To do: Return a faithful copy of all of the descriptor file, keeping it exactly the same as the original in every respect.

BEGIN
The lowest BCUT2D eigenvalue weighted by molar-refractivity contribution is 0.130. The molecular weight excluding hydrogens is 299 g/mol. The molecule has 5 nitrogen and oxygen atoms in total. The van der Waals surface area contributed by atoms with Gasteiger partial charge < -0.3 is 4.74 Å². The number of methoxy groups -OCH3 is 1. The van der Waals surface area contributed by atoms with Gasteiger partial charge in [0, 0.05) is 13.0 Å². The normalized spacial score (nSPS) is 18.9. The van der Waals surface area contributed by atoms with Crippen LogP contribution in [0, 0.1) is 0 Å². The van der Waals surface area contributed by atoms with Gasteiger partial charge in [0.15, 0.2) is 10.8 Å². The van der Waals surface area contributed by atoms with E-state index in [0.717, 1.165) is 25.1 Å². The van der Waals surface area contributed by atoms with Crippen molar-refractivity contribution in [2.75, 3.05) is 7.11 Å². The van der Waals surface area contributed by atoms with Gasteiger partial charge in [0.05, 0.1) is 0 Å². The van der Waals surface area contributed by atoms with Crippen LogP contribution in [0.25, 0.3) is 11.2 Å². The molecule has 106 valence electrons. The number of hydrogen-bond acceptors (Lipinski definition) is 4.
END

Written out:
The lowest BCUT2D eigenvalue weighted by molar-refractivity contribution is 0.130. The molecular weight excluding hydrogens is 299 g/mol. The molecule has 5 nitrogen and oxygen atoms in total. The van der Waals surface area contributed by atoms with Gasteiger partial charge < -0.3 is 4.74 Å². The number of methoxy groups -OCH3 is 1. The van der Waals surface area contributed by atoms with Gasteiger partial charge in [0, 0.05) is 13.0 Å². The normalized spacial score (nSPS) is 18.9. The van der Waals surface area contributed by atoms with Crippen LogP contribution in [0, 0.1) is 0 Å². The van der Waals surface area contributed by atoms with Gasteiger partial charge in [0.15, 0.2) is 10.8 Å². The van der Waals surface area contributed by atoms with E-state index in [0.717, 1.165) is 25.1 Å². The van der Waals surface area contributed by atoms with Crippen molar-refractivity contribution in [2.75, 3.05) is 7.11 Å². The van der Waals surface area contributed by atoms with Gasteiger partial charge in [0.05, 0.1) is 0 Å². The van der Waals surface area contributed by atoms with Crippen LogP contribution in [0.25, 0.3) is 11.2 Å². The molecule has 106 valence electrons. The number of hydrogen-bond acceptors (Lipinski definition) is 4.